Bug 28549 - Gamma-corrected alpha blending for text output
Summary: Gamma-corrected alpha blending for text output
Alias: None
Product: cairo
Classification: Unclassified
Component: freetype font backend (show other bugs)
Version: 1.9.9
Hardware: All Linux (All)
: medium enhancement
Assignee: David Turner
QA Contact: cairo-bugs mailing list
Depends on:
Reported: 2010-06-15 05:21 UTC by Antti S. Lankila
Modified: 2018-08-25 13:25 UTC (History)
5 users (show)

See Also:
i915 platform:
i915 features:

Modification of pixman-glyph.c to compile with current pixman (237.85 KB, patch)
2015-08-08 07:58 UTC, madigens
Details | Splinter Review

Description Antti S. Lankila 2010-06-15 05:21:11 UTC
I'm soliciting interest for improving text rendering on the Linux desktop by applying gamma correction for the text. I have written a couple of JavaScript demos (for use in chromium or firefox) that can demonstrate the problem and what I think should be done about it.

To view these demos, a TFT display with RGB subpixel order is required. Chromium is preferred because of faster JavaScript execution. I have not tested the demo on other browsers.

Firstly, a screenshot highlighting the difference between Linux and Windows 7 font rendering. The gnome font settings are set to 'no hinting', and LCD with RGB subpixel order. I've also installed the msttcorefonts to have the Arial font used on the demo:


The Linux browser's rendering on the bottom left shows a dirty halo around the text on black-on-white, clear color fringing on white-on-black, and significant darkening of the green-on-violet test cases. In summary, the javascript results are similar on both linux and windows, and the windows 7 output resembles the javascript output much more than linux output. Subjectively, the linux results are far worse than the others.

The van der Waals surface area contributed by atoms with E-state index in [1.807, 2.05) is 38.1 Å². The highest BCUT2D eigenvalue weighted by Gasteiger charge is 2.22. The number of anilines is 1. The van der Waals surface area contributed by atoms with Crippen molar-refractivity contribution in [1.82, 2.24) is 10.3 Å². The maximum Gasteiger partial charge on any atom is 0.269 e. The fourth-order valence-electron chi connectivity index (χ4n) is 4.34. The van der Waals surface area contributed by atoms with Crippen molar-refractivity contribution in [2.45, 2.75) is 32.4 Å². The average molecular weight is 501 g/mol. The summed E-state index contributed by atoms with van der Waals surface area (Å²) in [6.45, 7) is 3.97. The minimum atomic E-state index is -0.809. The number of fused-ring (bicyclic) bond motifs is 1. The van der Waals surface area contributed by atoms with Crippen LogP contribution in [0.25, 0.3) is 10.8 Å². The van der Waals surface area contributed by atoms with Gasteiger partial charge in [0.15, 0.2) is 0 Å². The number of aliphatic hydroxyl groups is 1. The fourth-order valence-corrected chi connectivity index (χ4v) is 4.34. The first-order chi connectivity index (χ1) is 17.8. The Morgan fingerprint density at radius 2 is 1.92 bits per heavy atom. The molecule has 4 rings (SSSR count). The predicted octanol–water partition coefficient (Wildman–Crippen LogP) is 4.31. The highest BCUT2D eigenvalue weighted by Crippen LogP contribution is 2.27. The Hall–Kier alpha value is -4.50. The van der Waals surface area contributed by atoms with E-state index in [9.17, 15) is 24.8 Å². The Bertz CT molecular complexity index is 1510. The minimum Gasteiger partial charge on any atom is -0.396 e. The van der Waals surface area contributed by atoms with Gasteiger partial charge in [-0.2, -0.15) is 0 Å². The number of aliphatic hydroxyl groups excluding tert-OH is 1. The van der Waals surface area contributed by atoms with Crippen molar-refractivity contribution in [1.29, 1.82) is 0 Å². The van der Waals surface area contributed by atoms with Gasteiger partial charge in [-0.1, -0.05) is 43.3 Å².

The actual demo can be played with here:


The demo renders the text anew on changes to text field input value. For instance, replacing the gamma 2.0 value with neutral gamma 1.0 produces javascript results that are distinctly similar to those given by linux browsers. Therefore it seems likely that lacking gamma correction on text output is the reason for the poor results on Linux.

As additional evidence, executing "xgamma -gamma 2.0" makes the Linux browser results seem fairly similar as the javascript results are with normal gamma value, indicating that Linux font rendering can be remedied by use of linear gamma display.

From this, it is fair to conclude that the key problem is the assumption that alpha blending can be performed as linear blend between color values in sRGB space. This is only true if the sRGB space maps linearly to physical intensity ("screen space") of the pixel on the display surface, in other words, only when gamma is 1.0. When it is not 1.0, it is necessary to raise the color component to the gamma, then perform blending linearly, and then raise to 1/gamma to get back to sRGB space.

Typical monitors use gamma values from 1.8 to 2.2, and therefore all alpha blending operations should, in principle, compensate for gamma. However, that may be unacceptably slow, so a compromise might be to fix only text, where this problem matters most. In addition, the difference between 1.8 or 2.2 to 2.0 is not very large, indicating that it may be acceptable to treat the gamma value as fixed constant, rather than user-specified variable.

To demonstrate the screen space alpha blending, I have made another page which works as a measuring tool for display system's gamma value:


it is based on the color blending idea which is used on the LCD test page to show how fonts can be put on screen without color fringing artifacts. For instance, on the leftmost blocks calibrated for gamma 2.0, the middle square is 0xb4b4b4 in color. This is because the light intensity midpoint between 0x000 and 0xfff is not 0x888, but it is actually given by:

desired_intensity^(1/gamma) = 0.5^(1/2.0) = 0.707,

which mapped to 0 .. 255 range gives 0.707 * 255 = 0xb4.